Updated 19 January 2017

Juvenile rheumatoid arthritis (JA)

JA is chronic joint inflammation occuring before the age of 16.



  • Juvenile rheumatoid arthritis (JA) is a chronic condition that causes inflammation in one or more joints, and begins before the age of 16.
  • The causes are unknown.
  • Common symptoms are limping, stiffness when awakening, and reluctance to use a limb or reduced activity level.

Alternative names

Childhood arthritis, JRA, Juvenile idiopathic arthritis, and Still's disease.

What is it?

Juvenile rheumatoid arthritis (JRA) is a chronic condition that causes inflammation in one or more joints and begins before the age of 16. There are several different patterns. Though all have joint inflammation in common, they behave very differently, may require different treatment approaches, and have different outcomes.

Systemic onset type begins with very high fevers, frequently is accompanied by a skin rash, and shows evidence of inflammation in many internal organ systems as well as the joints. About 10 percent of children with arthritis have this type.

Pauciarticular onset disease affects four or less joints. About half of all children with arthritis are in this category. Some are very young, from infancy to about age 5, and are at risk of developing inflammatory eye problems. Regular eye exams are essential. Others are older, and the disease may evolve into one of the adult forms of arthritis.

Polyarticular disease has more than four joints affected and can begin at any age. Some of these children have adult type rheumatoid arthritis.

What causes JRA?

The causes of JRA are unknown and there is no prevention for it. Some genetic markers are more common in certain types of childhood arthritis or in children who develop particular complications from it. Although genetic makeup may be associated with an increased chance of developing arthritis, these conditions are not regarded as hereditary and rarely affect more than one family member.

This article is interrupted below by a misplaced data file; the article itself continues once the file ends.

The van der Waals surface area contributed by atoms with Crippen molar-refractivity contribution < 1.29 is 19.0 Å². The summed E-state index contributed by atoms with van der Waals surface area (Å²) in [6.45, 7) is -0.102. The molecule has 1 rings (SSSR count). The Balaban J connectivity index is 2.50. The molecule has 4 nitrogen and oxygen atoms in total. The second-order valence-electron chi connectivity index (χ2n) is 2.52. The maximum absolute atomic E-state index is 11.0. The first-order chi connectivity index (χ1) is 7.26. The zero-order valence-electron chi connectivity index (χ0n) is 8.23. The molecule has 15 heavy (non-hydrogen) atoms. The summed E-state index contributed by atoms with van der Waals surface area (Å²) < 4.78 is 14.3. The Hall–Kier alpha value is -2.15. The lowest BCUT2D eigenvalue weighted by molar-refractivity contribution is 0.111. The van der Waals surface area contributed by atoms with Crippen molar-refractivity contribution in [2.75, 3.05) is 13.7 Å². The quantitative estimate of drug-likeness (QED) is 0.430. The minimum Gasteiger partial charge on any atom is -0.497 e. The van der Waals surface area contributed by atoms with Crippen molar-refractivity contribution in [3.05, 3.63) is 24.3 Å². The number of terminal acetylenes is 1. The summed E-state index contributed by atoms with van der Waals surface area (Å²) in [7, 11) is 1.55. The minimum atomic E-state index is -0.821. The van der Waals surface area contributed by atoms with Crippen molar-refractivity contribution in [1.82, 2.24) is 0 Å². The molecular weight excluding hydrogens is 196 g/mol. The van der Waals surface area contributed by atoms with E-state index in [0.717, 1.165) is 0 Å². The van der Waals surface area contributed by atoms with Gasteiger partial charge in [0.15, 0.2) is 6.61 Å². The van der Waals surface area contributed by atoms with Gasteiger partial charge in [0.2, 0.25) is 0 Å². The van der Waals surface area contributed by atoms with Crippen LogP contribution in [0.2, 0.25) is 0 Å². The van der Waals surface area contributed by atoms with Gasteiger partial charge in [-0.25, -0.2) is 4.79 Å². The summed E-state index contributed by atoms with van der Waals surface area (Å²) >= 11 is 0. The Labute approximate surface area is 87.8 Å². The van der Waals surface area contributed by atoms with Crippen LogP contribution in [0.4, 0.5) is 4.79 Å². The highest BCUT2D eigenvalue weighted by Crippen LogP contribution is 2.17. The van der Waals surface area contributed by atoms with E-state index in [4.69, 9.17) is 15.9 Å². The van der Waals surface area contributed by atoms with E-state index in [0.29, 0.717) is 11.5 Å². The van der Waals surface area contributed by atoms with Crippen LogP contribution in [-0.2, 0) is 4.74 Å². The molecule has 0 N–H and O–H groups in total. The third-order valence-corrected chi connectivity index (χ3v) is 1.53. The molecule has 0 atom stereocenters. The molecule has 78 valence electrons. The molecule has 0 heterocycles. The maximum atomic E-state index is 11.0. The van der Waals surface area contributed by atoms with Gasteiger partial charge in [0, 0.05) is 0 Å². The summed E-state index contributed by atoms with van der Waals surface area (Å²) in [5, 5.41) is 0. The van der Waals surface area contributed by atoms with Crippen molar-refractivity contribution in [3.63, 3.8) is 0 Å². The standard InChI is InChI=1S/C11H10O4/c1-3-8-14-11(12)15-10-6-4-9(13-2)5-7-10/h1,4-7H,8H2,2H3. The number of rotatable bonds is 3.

Some features of these diseases suggest that there may be infectious triggers in a genetically predisposed child, but no specific infectious cause has been identified.


JRA may be difficult to diagnose because often children compensate well for loss of function, and may not complain of pain. Symptoms to look out for are limping, stiffness when awakening, reluctance to use a limb or reduced activity level.

Tests commonly positive in adult arthritis (rheumatoid factor in the blood or changes on X-rays) are usually negative in childhood types. A number of other conditions can mimic JA, such as infections (like tuberculosis of a joint or septic arthritis), rheumatic fever or childhood malignancies. Evaluation to exclude these may be necessary before a diagnosis is confirmed.


The choices of drugs for children are similar to those for adult arthritis and include non-steroidal anti-inflammatory agents such as ibuprofen and slower acting agents such as methotrexate, sulfasalazine, and hydroxychloroquine for more severe cases.

The doses must be adjusted for the size of the child. Preference may be given to liquid preparations or less frequently dosed medications to help with compliance. Certain drugs such as steroids (cortisone) must be used with caution because of adverse effects on growth and other side effects.

Physical and occupational therapy can prevent disability. Splints, a regular home exercise programme, or outpatient treatment is often effective.

Children should participate in regular school activities, extracurricular activities and family responsibilities as much as possible.


JRA is seldom life threatening. The disease can improve or go into remission at puberty.

When do you call your doctor?

If the patient experiences any of the symptoms described; or if he or she is on medication and the symptoms get worse, there is no improvement, or if there are new symptoms.

Read more:

JA and diet

Hidden pain: juvenile arthritis


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Arthritis expert

Professor Asgar Ali Kalla completed his MBChB (Bachelor of Medicine and Bachelor of Surgery) degree in 1975 at the University of Cape Town and his FRCP in 2003 in London. Professor Ali Kalla is the Isaac Albow Chair of Rheumatology at the University of Cape Town and also the Head of Division of Rheumatology at Groote Schuur Hospital. He has participated in a number of clinical trials for rheumatology and is active in community outreach. Prof Ali Kalla is an expert in Arthritis for Health24.

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